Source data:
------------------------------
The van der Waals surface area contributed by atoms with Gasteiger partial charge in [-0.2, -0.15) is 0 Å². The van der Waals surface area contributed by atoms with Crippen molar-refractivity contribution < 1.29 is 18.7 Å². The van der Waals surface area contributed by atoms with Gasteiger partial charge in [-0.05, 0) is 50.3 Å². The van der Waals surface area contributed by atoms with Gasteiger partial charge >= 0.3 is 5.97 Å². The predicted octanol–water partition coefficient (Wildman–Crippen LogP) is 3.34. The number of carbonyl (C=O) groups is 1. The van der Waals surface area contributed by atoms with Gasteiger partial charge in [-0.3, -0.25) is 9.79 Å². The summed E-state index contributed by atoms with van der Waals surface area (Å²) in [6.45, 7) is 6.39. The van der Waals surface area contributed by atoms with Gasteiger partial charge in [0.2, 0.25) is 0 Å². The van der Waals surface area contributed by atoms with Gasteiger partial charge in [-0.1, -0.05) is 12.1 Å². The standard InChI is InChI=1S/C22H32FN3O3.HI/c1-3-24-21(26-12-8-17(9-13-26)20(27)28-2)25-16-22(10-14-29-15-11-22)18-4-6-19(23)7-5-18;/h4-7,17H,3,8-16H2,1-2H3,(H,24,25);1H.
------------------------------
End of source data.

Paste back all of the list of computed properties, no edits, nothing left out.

The van der Waals surface area contributed by atoms with Gasteiger partial charge in [-0.2, -0.15) is 0 Å². The van der Waals surface area contributed by atoms with Crippen molar-refractivity contribution < 1.29 is 18.7 Å². The van der Waals surface area contributed by atoms with Gasteiger partial charge in [-0.05, 0) is 50.3 Å². The van der Waals surface area contributed by atoms with Gasteiger partial charge >= 0.3 is 5.97 Å². The predicted octanol–water partition coefficient (Wildman–Crippen LogP) is 3.34. The number of carbonyl (C=O) groups is 1. The van der Waals surface area contributed by atoms with Gasteiger partial charge in [-0.3, -0.25) is 9.79 Å². The summed E-state index contributed by atoms with van der Waals surface area (Å²) in [6.45, 7) is 6.39. The van der Waals surface area contributed by atoms with Gasteiger partial charge in [0.2, 0.25) is 0 Å². The van der Waals surface area contributed by atoms with Gasteiger partial charge in [-0.1, -0.05) is 12.1 Å². The standard InChI is InChI=1S/C22H32FN3O3.HI/c1-3-24-21(26-12-8-17(9-13-26)20(27)28-2)25-16-22(10-14-29-15-11-22)18-4-6-19(23)7-5-18;/h4-7,17H,3,8-16H2,1-2H3,(H,24,25);1H.